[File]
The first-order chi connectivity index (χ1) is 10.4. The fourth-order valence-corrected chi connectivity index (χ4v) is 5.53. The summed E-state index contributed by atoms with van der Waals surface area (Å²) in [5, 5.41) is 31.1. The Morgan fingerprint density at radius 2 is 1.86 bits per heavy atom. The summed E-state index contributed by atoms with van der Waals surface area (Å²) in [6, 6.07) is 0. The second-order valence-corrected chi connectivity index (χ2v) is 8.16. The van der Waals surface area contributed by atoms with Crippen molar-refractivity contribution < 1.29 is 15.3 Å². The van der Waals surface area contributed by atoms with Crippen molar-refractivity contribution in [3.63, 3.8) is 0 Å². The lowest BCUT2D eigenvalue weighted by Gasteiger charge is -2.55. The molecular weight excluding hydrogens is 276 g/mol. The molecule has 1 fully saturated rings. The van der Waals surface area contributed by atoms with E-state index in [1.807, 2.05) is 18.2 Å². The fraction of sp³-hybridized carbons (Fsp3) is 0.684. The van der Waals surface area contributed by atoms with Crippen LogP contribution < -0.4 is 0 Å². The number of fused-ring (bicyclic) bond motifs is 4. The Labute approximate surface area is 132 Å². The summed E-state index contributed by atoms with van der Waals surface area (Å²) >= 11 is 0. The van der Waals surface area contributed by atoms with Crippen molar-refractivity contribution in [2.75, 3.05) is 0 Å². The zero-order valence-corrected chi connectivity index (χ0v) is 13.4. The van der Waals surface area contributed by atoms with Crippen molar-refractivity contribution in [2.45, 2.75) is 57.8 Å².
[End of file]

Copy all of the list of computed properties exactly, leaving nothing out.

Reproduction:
The first-order chi connectivity index (χ1) is 10.4. The fourth-order valence-corrected chi connectivity index (χ4v) is 5.53. The summed E-state index contributed by atoms with van der Waals surface area (Å²) in [5, 5.41) is 31.1. The Morgan fingerprint density at radius 2 is 1.86 bits per heavy atom. The summed E-state index contributed by atoms with van der Waals surface area (Å²) in [6, 6.07) is 0. The second-order valence-corrected chi connectivity index (χ2v) is 8.16. The van der Waals surface area contributed by atoms with Crippen molar-refractivity contribution < 1.29 is 15.3 Å². The van der Waals surface area contributed by atoms with Crippen molar-refractivity contribution in [3.63, 3.8) is 0 Å². The lowest BCUT2D eigenvalue weighted by Gasteiger charge is -2.55. The molecular weight excluding hydrogens is 276 g/mol. The molecule has 1 fully saturated rings. The van der Waals surface area contributed by atoms with E-state index in [1.807, 2.05) is 18.2 Å². The fraction of sp³-hybridized carbons (Fsp3) is 0.684. The van der Waals surface area contributed by atoms with Crippen LogP contribution < -0.4 is 0 Å². The number of fused-ring (bicyclic) bond motifs is 4. The Labute approximate surface area is 132 Å². The summed E-state index contributed by atoms with van der Waals surface area (Å²) >= 11 is 0. The van der Waals surface area contributed by atoms with Crippen molar-refractivity contribution in [2.75, 3.05) is 0 Å². The zero-order valence-corrected chi connectivity index (χ0v) is 13.4. The van der Waals surface area contributed by atoms with Crippen molar-refractivity contribution in [2.45, 2.75) is 57.8 Å².